Friday, August 16, 2013

Postmodernism and The Emergent Church, Part Two - Thomas Jay Oord at The Ooze

Part Two - Breaking Free: Liberationist Postmodernism

Modern ways of knowing are based on the idea that abstract and universal thought are the only way to understand reality.  But truth can't be captured in logical syllogism or scientific analysis alone because humans draw from and rely on personally-gained wisdom. 

Even though language isn't the only lense on reality, modernity compartmentalized and fragmented knowledge of the world while failing to consider the experiences of those at the margins.  This constitutes a critical failure in having a holistic approach to reality. 

Postmodern revisionists seek to account for a variety of sensibilities; including religious, scientific, ecological, liberationist and aesthetic.  They seek a story big and adequate enough to include everyone while still appreciating and promoting diversity.  This revisionism is part of a perpetual practice of recasting and adapting a worldview to new experiences and information.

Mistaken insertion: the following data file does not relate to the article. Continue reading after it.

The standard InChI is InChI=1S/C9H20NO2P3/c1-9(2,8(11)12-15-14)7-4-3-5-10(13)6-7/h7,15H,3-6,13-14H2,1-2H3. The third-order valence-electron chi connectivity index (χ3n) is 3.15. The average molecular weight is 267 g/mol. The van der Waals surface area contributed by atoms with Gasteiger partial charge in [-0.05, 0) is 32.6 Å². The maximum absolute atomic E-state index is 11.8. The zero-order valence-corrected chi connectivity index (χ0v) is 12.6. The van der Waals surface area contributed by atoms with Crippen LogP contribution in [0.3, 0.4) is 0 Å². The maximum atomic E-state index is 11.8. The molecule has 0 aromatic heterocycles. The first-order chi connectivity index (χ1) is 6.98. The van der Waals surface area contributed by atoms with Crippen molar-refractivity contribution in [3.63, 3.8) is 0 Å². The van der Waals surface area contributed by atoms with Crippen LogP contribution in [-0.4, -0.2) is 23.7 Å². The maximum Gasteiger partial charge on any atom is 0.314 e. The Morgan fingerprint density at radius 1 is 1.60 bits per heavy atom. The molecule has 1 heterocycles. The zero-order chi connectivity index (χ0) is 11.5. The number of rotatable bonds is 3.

Unlike modernism, postmodernism doesn't diminish anything that is "other-than" but affirms that all creatures have direct interaction with the divine., whose spirit  works in all of creation.  This is interrelation of all creatures is what makes community essential.  Our well-being is caught up in and largely dependent upon the well-being of the whole.  Many revisionist postmodernists look to the doctrine of the Trinity to ground their emphasis on divine relatedness.

This is one of the rich narratives that modernism trampled under foot as it pursued progress full-speed-ahead, leaving a path of needless destruction in its wake while wreaking havoc on the planet.  Postmodern revisionism seeks wiser ways to proceed in the future by turning to both ancient wisdom sources and emerging insights that could help to facilitate the experience of abundant life.  It sees progress towards a better world as possible by divine common grace and proper creaturely responses, something Wesleyans call "prevenient grace."

The full article is available here